College Drinking Culture: How to Talk to Your Child About Avoiding Peer Pressure
As we grow up, it is quite inevitable that we are exposed to drugs or alcohol at some point in our lives. There are several areas where this happens quite frequently, with one of these being college. In fact, it is accepted that drinking is a part of the college norm. Many college kids go out binge drinking or hit up parties every weekend, and this is all just considered “the college life.” Of course, it is far from the truth that this is just the way it is, as every college goer has the choice to say no and avoid those types of activities. You can help prevent your child from falling into this situation by talking with them about handling peer pressure and the college drinking culture.
Alcohol and Peer Pressure
Realistically, alcohol and peer pressure are pervasive within the college realm. Those college students that are throwing/attending parties and frequently drinking may try to convince new students or those not involved that they should participate for various reasons. They may say it is the cool thing to do, or that is how they fit in. Of course, these are not good reasons to delve into these activities whatsoever. People that require a person drink to be cool or fit in are not the type of people that one should associate with.
To give a little context on the prevalence of the college drinking culture, one can only look at the statistics. According to a national survey from the National Institute on Alcohol Abuse and Alcoholism, nearly 60 percent of college students ages 18-22 had drunk alcohol within the past month, and almost 2 out of 3 had binge drank within that month. So, while parents may simply hope that their child will avoid it, they should still talk to them about the college drinking culture as a prevention tactic.
Approaching Your Child About the College Drinking Culture
There are certain ways that you should approach your child regarding this matter. Some may feel that threats or harsh words are the best way to put the fear of drinking into their child, but this can often have adverse results. Here are some useful methods for talking to your child:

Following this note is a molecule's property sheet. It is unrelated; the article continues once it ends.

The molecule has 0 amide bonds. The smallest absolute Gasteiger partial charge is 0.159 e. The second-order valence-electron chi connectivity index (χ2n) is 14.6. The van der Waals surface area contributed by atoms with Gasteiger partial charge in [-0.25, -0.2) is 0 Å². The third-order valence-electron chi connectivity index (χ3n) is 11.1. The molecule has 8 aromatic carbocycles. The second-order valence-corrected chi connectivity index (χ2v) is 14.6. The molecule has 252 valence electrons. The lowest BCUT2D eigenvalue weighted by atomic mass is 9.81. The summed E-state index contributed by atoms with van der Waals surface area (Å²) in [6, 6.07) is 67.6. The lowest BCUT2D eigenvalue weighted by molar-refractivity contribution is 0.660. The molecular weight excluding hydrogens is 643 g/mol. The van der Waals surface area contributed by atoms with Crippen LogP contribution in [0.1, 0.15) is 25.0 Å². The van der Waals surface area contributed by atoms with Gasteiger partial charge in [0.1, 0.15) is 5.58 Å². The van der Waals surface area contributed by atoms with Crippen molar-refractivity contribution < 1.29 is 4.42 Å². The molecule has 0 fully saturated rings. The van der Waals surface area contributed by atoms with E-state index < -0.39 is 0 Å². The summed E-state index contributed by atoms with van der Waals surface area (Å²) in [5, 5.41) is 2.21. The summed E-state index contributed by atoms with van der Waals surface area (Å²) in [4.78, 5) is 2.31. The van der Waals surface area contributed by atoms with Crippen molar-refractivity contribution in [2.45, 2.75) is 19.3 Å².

- Compassion – Let your child know that you are not there to accuse them or assume that they will be drinking, but merely that you care and want them to have the information.
- Dangers – Explain the various risks that can be associated with drinking and alcoholism. These dangers could include things like drunk driving, hangovers, alcohol poisoning, poor decisions, etc. You can include providing exit strategies as well. Offer to come get them if they do happen to get in an uncomfortable situation or have no transportation. If far away, offer to pay for a cab or Uber if they need it.
- Peer Pressure – Address the fact that if someone pressures them, they have absolutely no obligation to agree. Give them some options of how they can say no, such as simply saying it straightforward, walking away, or even avoiding college parties altogether. Offer preventional methods, like carrying around a non-alcoholic drink so that if anyone offers them a drink, they can say they are all set.
- Questions – Let them know that you are open to any questions that they may have regarding alcohol and peer pressure. This allows them to satisfy their curiosity on anything they may be wondering about.
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